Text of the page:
clock menu more-arrow no yes mobile

Filed under:

Canadian Game Day: Women v. Cuba, 7:30 PM PST

(Jeff Vinnick/Getty Images)
(Jeff Vinnick/Getty Images)
FIFA ranking: 7
FIFA ranking: 96
7:30 PM PST, BC Place, Vancouver, BC
Live on Sportsnet Pacific, Ontario, and One. Internet stream at CONCACAF TV (within North America).

My old loathing for writing anything on the weekend has prevented me from preparing any insight about this match before I was actually sitting in the BC Place press box watching Haiti and Costa Rica warm up.

Then again, what insight is needed? Cuba is... I was going to say "the worst team in this tournament" but after seeing the Dominican Republic last night let's go with "the lowest-ranked". They lost only 2-0 to Costa Rica, which doesn't sound too bad, but got awfully lucky. The calibre of Cuba's play on Thursday was so poor that it would have been hysterical if it weren't so dull. Their only saving grace was a smile from the soccer gods and a somnolencent lack of intensity from the Costa Ricans.

Obviously, with a 14-0 win yesterday Abby Wambach and Amy Rodriguez set a new standard for minnow-thrashing. Cuba should be every inch as bad as the Dominican Republic were and worse than Haiti, which raises hope to see the first Canadian touchdowns in BC Place since the Grey Cup.

(No, I don't really think Canada is going to win by two digits. Those sorts of games are always extreme results and, in their second group stage match, Canada is more likely to ease up; 5-0 is my prediction and would be fine by me. But if John Herdman had a cousin in a Cuban jail or something and really wanted to turn the big guns on them...)

What's to be expected from Cuba? Forward Yezenia Gallardo was their most dangerous player on Thursday, which isn't saying much, but unlike some of the Dominicans she at least knew how to run with the ball. Their midfield was a non-factor. Fullbacks Yoanis Linares and Anay Bombu spent the entire game getting schooled by the Costa Ricans, whose wingers were by no means the most dangerous players you've ever seen. Sophie Schmidt played wide often for Canada on Thursday: if the team lets her go she could really make herself famous today. To say nothing of the one-two Tancredi and Sinclair punch, who out wide will largely do as they please.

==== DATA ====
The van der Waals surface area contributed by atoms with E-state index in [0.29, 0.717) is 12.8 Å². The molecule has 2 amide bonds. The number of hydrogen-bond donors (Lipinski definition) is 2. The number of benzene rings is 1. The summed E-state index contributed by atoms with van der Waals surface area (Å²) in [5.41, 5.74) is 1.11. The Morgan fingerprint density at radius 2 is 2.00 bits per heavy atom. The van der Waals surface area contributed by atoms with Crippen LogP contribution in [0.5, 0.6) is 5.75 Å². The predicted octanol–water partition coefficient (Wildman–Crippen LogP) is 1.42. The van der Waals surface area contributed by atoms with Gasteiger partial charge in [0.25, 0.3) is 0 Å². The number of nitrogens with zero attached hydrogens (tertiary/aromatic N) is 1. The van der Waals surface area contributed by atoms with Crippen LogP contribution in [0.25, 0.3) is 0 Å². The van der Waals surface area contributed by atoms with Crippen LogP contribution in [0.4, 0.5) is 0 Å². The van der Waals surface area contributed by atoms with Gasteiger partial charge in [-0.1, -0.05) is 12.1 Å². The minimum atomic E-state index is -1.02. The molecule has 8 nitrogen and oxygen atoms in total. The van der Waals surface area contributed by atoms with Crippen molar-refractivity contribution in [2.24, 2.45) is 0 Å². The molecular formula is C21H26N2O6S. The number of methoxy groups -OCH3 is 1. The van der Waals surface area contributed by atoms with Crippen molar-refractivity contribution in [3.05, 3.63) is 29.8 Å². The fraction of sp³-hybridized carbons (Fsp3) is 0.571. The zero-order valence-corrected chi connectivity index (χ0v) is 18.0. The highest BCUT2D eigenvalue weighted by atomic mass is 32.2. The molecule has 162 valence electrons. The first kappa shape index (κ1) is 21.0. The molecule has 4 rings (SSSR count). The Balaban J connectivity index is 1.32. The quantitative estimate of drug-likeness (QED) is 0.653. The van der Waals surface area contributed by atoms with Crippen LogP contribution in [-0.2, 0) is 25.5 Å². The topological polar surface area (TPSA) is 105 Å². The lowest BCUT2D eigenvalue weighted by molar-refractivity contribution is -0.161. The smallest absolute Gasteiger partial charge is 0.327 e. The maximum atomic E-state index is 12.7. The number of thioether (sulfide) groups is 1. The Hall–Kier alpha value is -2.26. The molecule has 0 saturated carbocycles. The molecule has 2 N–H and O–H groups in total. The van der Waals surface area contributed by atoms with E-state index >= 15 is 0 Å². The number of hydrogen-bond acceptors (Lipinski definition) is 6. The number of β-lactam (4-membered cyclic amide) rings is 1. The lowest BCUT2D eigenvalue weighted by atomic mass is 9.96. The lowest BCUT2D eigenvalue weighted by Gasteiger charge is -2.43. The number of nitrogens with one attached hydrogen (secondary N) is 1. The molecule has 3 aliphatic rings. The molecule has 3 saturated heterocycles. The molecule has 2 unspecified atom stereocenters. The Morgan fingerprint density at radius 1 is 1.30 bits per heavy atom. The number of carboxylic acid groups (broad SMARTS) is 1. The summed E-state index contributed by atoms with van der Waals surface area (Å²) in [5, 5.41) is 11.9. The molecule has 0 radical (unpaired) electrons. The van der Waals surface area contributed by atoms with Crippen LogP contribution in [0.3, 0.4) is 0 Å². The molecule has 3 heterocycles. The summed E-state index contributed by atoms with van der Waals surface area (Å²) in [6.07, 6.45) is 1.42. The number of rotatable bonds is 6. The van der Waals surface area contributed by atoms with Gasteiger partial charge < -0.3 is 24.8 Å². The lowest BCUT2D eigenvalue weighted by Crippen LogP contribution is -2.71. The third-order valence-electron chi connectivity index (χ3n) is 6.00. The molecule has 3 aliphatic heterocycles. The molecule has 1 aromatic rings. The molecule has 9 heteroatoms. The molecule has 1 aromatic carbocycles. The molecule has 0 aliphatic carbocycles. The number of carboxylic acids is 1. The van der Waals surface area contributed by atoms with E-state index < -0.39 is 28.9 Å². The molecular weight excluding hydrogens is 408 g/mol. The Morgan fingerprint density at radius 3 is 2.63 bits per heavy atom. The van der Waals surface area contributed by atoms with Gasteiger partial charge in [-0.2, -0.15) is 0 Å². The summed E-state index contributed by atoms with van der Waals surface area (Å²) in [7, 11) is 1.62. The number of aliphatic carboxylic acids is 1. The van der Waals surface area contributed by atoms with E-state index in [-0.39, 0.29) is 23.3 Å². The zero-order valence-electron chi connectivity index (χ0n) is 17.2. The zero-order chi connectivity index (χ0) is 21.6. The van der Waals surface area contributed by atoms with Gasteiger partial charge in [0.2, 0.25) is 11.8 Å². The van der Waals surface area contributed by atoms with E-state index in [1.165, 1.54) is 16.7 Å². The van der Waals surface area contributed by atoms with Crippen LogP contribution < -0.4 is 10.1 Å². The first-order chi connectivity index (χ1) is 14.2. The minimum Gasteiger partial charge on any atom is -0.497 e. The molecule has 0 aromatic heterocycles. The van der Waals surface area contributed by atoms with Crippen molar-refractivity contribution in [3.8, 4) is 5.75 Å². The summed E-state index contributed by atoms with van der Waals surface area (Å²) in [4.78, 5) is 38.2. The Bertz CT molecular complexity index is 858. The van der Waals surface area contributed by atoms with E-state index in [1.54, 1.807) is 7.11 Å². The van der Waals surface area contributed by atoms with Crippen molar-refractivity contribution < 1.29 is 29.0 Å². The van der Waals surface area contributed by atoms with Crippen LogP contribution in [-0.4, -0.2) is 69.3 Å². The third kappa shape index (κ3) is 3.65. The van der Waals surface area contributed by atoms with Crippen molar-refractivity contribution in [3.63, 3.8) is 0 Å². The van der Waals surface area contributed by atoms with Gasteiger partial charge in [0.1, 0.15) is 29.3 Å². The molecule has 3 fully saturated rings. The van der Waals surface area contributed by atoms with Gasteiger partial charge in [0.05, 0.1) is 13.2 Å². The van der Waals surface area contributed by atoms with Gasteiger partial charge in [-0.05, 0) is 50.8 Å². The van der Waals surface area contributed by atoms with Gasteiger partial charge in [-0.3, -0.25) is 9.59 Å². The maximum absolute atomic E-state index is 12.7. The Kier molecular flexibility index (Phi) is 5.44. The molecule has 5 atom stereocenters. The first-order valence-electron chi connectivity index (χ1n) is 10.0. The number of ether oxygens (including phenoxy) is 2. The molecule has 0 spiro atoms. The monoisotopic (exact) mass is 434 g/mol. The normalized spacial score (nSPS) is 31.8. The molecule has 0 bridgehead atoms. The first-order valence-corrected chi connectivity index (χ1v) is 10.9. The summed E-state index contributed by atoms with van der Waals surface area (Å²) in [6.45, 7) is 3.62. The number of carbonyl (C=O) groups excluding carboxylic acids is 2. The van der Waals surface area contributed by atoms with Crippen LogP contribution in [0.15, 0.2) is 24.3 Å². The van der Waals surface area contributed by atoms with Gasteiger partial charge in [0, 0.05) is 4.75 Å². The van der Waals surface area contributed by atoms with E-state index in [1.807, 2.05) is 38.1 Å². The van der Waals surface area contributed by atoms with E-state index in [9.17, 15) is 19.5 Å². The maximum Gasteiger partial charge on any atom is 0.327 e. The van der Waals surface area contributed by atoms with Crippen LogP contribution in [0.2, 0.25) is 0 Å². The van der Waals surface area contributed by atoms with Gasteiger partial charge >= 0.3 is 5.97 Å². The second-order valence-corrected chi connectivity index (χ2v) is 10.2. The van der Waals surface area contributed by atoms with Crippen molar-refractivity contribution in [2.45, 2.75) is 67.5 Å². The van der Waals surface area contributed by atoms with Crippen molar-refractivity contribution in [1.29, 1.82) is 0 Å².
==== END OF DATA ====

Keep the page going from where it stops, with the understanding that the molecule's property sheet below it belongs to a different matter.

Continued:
But the Cubans played dirty in a vain effort to slow the Costa Ricans down. They'll certainly have their hands full with the quicker, stronger, better Canadians and I've predicting a couple gruesome challenges. Christina Julien is already out for tonight with concussion: the last thing Canada needs is a sprained ankle or a torn knee ligament courtesy a frustrated Cuban who's in over her head. If I were Herdman, I would honestly start every non-core player I could; from a strictly strategic perspective I'd want Sinclair stapled to the bench (yes, I know the Burnaby native would sooner bite her own leg off than sit out a game in Vancouver, but I worry).

Elsewhere in Group A: Haiti - Costa Rica is, while I type this, minutes from kickoff. Haiti showed some promise on Thursday. If they keep their heads up, they should at least give Costa Rica a challenge, but they'll be badly hurt by the loss of talented goalkeeper Ednie Limage. Limage is out for today's game, and probably the tournament; Geralda Saintilus gets the start.